Decades ago, we all fed corn oil to help give our horses a glossy, shiny coat. It was cheap, readily available, and it worked. But then it got bad press, telling us it promotes inflammation and provides empty fat calories. That made us back away because, well, who wants to feed plain fat?
As we became educated in good coat-promoting nutrients, we learned to scan supplement labels for words like “contains the essential omega-3 and omega-6 fatty acids,” especially omega-3, since they’re often lacking, especially when grass isn’t available.
Horses deficient in these omegas likely show coat, skin and hoof problems, and may battle impaired immunity and/or a greater tendency toward allergies. There’s even some evidence that omega-3s can protect cartilage from damage, which means joint health.
If your horse is on a year-round lush grass pasture, you’re in great shape. Grass contains mega omega-3s. But, if that pastured horse has brittle hooves or dry skin, it’s more likely a vitamin/mineral issue. In that case, we’d consider a good hoof supplement (see May 2009). For the rest of us, with stalled horses or pastures that decline in cold weather, we should feed omega fatty acids.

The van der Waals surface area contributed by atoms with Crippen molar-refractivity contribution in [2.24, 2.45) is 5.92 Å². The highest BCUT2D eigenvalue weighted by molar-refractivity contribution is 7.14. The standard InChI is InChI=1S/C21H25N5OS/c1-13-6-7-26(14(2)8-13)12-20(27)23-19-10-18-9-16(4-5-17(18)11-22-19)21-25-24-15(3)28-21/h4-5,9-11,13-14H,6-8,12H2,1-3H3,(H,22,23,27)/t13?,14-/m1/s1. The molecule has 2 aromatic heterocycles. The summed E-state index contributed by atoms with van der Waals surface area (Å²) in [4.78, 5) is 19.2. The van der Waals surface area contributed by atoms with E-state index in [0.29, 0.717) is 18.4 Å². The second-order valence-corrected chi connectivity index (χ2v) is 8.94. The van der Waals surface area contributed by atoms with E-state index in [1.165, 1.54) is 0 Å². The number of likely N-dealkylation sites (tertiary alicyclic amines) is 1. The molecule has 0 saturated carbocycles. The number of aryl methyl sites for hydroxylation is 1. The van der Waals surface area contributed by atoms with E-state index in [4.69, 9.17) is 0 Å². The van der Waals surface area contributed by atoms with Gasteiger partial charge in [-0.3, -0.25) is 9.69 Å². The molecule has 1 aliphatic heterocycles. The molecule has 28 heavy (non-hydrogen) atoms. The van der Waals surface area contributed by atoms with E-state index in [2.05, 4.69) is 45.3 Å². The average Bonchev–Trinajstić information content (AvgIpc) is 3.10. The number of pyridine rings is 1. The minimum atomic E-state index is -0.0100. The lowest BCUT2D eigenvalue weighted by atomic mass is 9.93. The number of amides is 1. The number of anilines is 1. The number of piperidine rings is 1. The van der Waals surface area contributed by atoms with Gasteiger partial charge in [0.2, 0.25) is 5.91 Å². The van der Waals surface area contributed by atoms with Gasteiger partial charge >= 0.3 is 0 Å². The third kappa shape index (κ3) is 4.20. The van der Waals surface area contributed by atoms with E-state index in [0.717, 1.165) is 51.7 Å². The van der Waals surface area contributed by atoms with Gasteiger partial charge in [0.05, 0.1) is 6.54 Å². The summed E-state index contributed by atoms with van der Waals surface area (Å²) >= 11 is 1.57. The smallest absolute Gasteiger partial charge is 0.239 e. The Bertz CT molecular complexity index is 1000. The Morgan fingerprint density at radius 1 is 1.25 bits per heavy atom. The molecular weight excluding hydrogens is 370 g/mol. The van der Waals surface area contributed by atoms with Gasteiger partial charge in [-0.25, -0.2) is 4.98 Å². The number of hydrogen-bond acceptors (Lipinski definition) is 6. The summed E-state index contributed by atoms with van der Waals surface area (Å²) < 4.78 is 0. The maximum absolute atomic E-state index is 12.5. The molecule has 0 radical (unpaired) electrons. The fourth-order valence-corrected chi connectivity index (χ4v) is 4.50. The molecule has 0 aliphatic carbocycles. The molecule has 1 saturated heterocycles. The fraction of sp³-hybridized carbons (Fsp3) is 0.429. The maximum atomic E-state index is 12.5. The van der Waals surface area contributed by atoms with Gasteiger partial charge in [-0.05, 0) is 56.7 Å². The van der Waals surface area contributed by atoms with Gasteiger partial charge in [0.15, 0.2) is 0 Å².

In selecting a supplement, you’ll find most products include flaxseed and/or fish oil. Both ultimately provide omega-3 and omega-6, however, we haven’t seen a study that solidly proves fish oil results in better coat/hoof health than flaxseed. In addition, fish oil tends to be more expensive than flaxseed, and some horses will refuse to eat it, even if it’s deodorized.
Therefore, flaxseed gets the nod for favorite omega source. The minimum effective dose is 20 grams of omegas/day.